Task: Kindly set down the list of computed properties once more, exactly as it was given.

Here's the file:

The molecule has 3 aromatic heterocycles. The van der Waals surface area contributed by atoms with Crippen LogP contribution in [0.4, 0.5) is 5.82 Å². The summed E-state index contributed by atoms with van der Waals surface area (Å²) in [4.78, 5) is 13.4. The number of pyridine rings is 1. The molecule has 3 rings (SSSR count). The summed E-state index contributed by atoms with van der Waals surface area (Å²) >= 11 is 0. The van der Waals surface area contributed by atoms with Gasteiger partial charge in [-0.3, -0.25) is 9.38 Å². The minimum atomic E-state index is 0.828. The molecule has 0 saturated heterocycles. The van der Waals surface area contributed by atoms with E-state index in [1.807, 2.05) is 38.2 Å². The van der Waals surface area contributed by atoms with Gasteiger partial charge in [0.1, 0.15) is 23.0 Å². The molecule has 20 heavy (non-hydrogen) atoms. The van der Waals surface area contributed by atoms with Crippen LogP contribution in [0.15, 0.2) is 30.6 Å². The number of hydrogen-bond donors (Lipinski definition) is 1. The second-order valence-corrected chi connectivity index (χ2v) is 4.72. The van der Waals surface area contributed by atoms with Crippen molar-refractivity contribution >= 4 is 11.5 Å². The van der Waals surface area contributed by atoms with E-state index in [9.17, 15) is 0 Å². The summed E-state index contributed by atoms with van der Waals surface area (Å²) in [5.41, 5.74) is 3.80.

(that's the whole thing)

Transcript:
The molecule has 3 aromatic heterocycles. The van der Waals surface area contributed by atoms with Crippen LogP contribution in [0.4, 0.5) is 5.82 Å². The summed E-state index contributed by atoms with van der Waals surface area (Å²) in [4.78, 5) is 13.4. The number of pyridine rings is 1. The molecule has 3 rings (SSSR count). The summed E-state index contributed by atoms with van der Waals surface area (Å²) >= 11 is 0. The van der Waals surface area contributed by atoms with Gasteiger partial charge in [-0.3, -0.25) is 9.38 Å². The minimum atomic E-state index is 0.828. The molecule has 0 saturated heterocycles. The van der Waals surface area contributed by atoms with E-state index in [1.807, 2.05) is 38.2 Å². The van der Waals surface area contributed by atoms with Gasteiger partial charge in [0.1, 0.15) is 23.0 Å². The molecule has 20 heavy (non-hydrogen) atoms. The van der Waals surface area contributed by atoms with Crippen LogP contribution in [0.15, 0.2) is 30.6 Å². The number of hydrogen-bond donors (Lipinski definition) is 1. The second-order valence-corrected chi connectivity index (χ2v) is 4.72. The van der Waals surface area contributed by atoms with Crippen molar-refractivity contribution >= 4 is 11.5 Å². The van der Waals surface area contributed by atoms with E-state index in [9.17, 15) is 0 Å². The summed E-state index contributed by atoms with van der Waals surface area (Å²) in [5.41, 5.74) is 3.80.